While visibility and diverse representation are important parts of, they’re not the end of the story. How and what is publicly presented and depicted about transness is an important aspect, too. It has already been touched upon the normative ideas that come along with transness and how they do harm to people who live up to them, as well as the coinciding in/visibility and also hypervisibility and how they relate to violence and harassment.
All of these are important to discuss in a mainstream that is adamantly interested in accurate representation. It seems only logical that trans people should also have a say in cultural productions about trans identities, e.g. newspaper articles, movies and art, as has been recently pointed out by Reina Gossett. She did extensive research on Marsha P. Johnson, a Black trans activist in the Stonewall Riots, and created a documentary about Marsha’s life (“Happy Birthday, Marsha!”). In the meantime, another film producer, David France, published a documentary “The life and death of Marsha P. Johnson” on Netflix. Gossett accuses France of having used parts her material and research and hired her staff as producer for his film. France denies this and points out that both have been in contact to secure that their films are sufficiently different from each other. Put aside what really happened, these kinds of situations happen so often, that one cannot but see a structural element to this. Marginalised persons too often do not get the chance to tell their stories. Thus, it remains important not only that trans stories are depicted and told but that they get the chance to tell them themselves, as reporters, artists, film makers, producers, authors etc. In an interview, conducted in 2015, Gossett says :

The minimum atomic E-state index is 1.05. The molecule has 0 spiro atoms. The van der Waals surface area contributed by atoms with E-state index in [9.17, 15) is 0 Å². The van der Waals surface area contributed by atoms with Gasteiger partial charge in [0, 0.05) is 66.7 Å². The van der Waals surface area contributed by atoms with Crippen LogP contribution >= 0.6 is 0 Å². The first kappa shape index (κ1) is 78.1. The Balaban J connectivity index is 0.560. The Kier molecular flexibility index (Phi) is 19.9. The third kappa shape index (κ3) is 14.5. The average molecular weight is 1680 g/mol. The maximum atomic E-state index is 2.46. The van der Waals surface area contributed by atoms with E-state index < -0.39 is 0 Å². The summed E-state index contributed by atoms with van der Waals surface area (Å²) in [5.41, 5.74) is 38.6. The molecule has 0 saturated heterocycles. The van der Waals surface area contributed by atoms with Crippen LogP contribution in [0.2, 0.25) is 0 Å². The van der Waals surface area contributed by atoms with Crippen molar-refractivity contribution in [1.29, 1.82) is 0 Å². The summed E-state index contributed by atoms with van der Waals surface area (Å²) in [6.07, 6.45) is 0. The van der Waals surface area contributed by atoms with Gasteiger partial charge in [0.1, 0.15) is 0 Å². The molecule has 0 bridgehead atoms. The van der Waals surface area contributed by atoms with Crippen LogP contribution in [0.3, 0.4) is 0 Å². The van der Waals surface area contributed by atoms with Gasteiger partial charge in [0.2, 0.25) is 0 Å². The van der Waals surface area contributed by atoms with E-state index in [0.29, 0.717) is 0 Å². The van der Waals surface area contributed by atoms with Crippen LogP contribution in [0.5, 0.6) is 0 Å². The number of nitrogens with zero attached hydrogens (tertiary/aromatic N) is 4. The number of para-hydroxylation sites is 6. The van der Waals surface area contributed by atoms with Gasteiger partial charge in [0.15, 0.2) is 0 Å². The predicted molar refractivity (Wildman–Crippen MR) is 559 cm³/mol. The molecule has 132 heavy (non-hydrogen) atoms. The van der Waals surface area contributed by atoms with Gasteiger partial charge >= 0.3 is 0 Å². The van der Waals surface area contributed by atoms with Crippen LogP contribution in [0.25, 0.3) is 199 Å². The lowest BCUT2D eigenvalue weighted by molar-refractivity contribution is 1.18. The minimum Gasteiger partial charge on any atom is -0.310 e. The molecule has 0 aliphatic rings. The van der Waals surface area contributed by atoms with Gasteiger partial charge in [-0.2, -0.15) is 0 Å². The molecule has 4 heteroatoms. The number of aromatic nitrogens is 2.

‘We’re in this moment where so much of trans representation is not written by us, or the stories that cis people tell are designed for a cis audience. We’re never the intended people in the movie theatre. ‘
Gossett’s statement highlight how the intended audience is also vital for cultural productions, and following her argument, it is also not enough that trans people are depicted ( often actually by cis people, instead of trans actors) in a way that matches expectations of cis people. Or worse, further fostering and stabilising normative assumption on transness. This development, cis people (or generally more privileged people) capitalising on trans stories and experiences (or other marginalised, underprivileged positionalities) for other cis people, is downright harmful and also very much connected to modern ideas of art production, as Grace Dunham puts it very plainly:
‘For a long time, a bunch of old assholes acted like the artistic position was one of distance and removed objectivity. But the work of so many radical trans artists and women of colour artists has shown us that so often, we can’t separate who we are from the art we make.’
This idea, that those who are affected by some form of discrimination e.g. cannot provide an informed, interesting perspective on their reality, in scientific or cultural productions, delegitimises these people and their work and is a common misconception of objectivity that is especially nonsensical in art and culture. (Also following that line of argument, only cis white heterosexual men could ever be objective, also: can there ever be a perspective that is purely objective?) We delve into love stories, we are touched by personal accounts of history and experience, so why not put those in charge that actually live them?
All quotes are to be found in this article: http://www.dazeddigital.com/artsandculture/article/28653/1/happy-birthday-marsha-say-her-name
More information on the case of Reina Gossett: